Blinken must be frank on EWC

8 August 2022 - US Secretary of State Antony Blinken is touring South Africa and should follow precedent to offer clear warnings against the erosion of private property rights and free trade.

US Secretary of State Antony Blinken is touring South Africa and should follow precedent to offer clear warnings against the erosion of private property rights and free trade.

In 2020, in Addis Ababa, the former US Secretary of State warned: “South Africa is debating an amendment to permit the expropriation of private property without compensation. That would be disastrous for that economy, and most importantly for the South African people.”

Subsequently, the attempt to impose Expropriation without Compensation (EWC) through the 18th Constitutional Amendment failed. But EWC has been brought back with a vengeance through the Expropriation Bill, which stands before Parliament.

At the ANC Policy Conference in July, President Cyril Ramaphosa said that “despite the setback of our efforts to amend … [the] Constitution we must continue to pursue all available options, including through legislation, like the Expropriation Bill, to implement the resolution of our 54th Conference on land redistribution without compensation”.

Passing the Expropriation Bill would indeed “be disastrous” for ordinary South African people, as the precedents in Zimbabwe and Venezuela demonstrate. The latter is especially relevant since Venezuela’s erosion of property rights started by nominally limiting EWC to “latifundios”, or “idle land”, but quickly exposed the truth that property is either protected from corrupt government officials or it is not, and when it is not, everything is up for grabs while the poorest suffer the hardest.

Going further back, former US President Barack Obama threatened to remove South Africa from the “Agoa” trade agreement in 2015 “because South Africa continues to impose several longstanding barriers to US trade”.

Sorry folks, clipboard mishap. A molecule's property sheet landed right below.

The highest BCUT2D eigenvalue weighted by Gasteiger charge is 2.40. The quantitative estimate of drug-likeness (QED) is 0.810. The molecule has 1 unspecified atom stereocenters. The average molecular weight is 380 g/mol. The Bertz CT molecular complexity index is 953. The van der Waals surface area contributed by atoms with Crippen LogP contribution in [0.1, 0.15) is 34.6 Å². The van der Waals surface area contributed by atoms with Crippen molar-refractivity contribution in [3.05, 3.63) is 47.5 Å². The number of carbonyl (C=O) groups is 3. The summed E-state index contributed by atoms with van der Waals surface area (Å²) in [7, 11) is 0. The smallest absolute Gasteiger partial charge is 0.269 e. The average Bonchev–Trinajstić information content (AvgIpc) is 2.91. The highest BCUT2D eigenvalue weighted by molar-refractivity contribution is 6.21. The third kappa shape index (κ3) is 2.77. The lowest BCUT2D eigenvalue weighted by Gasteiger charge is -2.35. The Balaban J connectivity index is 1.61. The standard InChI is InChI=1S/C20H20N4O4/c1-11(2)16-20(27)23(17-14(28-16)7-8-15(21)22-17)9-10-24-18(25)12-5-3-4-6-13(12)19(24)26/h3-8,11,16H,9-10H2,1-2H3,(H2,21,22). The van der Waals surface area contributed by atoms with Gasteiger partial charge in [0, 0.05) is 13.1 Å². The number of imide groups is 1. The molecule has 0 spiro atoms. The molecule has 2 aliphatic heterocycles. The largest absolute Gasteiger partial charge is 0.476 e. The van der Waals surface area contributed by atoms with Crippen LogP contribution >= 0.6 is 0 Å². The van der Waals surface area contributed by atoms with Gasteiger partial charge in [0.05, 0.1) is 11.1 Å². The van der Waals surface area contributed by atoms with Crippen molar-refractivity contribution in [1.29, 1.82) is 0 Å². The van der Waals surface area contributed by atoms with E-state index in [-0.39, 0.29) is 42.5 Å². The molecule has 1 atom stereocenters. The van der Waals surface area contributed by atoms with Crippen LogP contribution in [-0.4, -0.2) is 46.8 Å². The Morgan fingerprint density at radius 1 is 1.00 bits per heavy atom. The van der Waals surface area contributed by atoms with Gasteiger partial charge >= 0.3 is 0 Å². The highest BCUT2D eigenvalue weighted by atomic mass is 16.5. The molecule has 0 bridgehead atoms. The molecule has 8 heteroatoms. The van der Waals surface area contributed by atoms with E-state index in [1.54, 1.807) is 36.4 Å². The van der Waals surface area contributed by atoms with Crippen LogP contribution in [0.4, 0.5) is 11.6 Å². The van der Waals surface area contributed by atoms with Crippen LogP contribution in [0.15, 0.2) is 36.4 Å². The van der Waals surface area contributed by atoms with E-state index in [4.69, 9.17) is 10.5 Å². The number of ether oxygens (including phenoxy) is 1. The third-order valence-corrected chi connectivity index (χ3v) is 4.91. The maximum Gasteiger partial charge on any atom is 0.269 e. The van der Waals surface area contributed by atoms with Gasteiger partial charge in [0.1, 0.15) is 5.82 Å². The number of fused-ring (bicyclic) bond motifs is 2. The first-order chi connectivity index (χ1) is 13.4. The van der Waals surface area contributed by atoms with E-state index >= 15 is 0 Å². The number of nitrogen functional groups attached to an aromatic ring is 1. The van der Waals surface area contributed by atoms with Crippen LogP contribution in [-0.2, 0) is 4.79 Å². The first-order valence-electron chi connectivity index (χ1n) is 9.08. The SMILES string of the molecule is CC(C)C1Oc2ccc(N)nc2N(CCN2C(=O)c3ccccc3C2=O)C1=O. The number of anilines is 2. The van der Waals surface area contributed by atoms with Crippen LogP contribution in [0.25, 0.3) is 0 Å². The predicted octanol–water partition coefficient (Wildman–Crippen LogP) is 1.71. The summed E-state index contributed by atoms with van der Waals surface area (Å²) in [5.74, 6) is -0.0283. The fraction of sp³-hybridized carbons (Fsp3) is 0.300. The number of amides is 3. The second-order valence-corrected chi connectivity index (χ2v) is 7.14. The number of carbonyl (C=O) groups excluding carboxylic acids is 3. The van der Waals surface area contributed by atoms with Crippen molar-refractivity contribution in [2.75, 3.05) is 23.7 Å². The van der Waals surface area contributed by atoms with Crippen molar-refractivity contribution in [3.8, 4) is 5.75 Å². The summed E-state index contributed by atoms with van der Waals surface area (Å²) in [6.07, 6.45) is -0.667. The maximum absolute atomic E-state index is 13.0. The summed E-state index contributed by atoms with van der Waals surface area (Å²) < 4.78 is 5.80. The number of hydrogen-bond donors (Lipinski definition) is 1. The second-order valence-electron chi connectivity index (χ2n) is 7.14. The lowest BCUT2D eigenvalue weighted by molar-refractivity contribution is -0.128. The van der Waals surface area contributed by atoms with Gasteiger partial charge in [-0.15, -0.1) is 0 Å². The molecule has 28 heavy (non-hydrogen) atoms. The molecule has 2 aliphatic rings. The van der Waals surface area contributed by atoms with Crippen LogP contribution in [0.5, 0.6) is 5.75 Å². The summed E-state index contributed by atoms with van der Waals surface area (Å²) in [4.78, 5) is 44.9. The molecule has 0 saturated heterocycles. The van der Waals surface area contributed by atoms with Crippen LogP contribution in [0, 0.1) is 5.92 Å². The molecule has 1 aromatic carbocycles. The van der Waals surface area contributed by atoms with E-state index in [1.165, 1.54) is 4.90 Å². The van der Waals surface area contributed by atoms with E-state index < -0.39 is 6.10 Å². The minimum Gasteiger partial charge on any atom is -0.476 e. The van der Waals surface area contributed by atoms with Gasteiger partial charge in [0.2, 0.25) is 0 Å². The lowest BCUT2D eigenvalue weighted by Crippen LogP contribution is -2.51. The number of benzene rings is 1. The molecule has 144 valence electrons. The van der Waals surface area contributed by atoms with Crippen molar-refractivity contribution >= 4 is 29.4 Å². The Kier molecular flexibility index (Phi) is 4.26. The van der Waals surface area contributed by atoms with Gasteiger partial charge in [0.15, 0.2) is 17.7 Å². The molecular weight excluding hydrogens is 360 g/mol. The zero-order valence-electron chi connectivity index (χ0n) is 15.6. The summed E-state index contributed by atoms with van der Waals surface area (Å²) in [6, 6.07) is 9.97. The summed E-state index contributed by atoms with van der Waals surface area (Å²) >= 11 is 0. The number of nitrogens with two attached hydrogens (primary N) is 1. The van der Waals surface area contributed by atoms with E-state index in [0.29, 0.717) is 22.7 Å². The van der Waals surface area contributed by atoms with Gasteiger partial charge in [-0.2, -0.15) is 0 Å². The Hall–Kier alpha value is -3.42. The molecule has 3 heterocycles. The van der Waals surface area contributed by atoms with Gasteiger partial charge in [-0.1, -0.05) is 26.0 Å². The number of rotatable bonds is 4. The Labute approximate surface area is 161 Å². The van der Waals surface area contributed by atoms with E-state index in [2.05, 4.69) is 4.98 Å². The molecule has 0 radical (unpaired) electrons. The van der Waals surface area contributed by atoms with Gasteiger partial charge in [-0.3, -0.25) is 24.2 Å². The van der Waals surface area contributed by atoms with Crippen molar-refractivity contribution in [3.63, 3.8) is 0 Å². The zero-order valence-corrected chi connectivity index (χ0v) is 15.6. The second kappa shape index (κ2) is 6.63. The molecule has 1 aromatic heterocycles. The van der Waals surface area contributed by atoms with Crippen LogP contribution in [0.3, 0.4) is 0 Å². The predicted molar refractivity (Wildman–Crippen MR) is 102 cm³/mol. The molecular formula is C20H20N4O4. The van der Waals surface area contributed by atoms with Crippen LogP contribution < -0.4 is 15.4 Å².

Before the Covid pandemic, SA exported roughly R150 billion to the US and imported roughly R75 billion from the US.

The US has previously shown a willingness to clearly state its position that if South Africa wants continued special benefits under Agoa then our government must liberalise trade and protect private property rights. Ironically, in these examples, US leaders have been more in keeping with the average woman or man in the street than Ramaphosa was at the latest ANC conference.

In 2020 an independent opinion survey commissioned by the IRR asked a statistically representative sample of South Africans which they would prefer: policies that grow jobs and the economy, or EWC? 15% of white respondents said they would prefer EWC. However, over 80% of respondents of all races said they would prefer a growing market.

Said IRR Head of Campaigns Gabriel Crouse: “Blinken started his trip at the Hector Pieterson Memorial in Soweto, paying homage to the struggle against apartheid. That is good. Everybody agrees apartheid social engineering was wicked and stupid. Now Blinken must make his position equally clear on the policies threatening South Africans going forward. South Africa has the worst unemployment rate on record, globally, and EWC means making that even worse.”

 

* Afrikaans-language media are requested to retain the acronym ‘IRR’, rather than using ‘IRV’.

Media contacts: Gabriel Crouse, IRR Head of Campaigns – 082 510 0360; gabriel@irr.org.za

Mlondi Mdluli, IRR Campaign Manager- 071 148 2971; mlondi@irr.org.za

 

Media enquiries: Michael Morris Tel: 066 302 1968 Email: michael@irr.org.za

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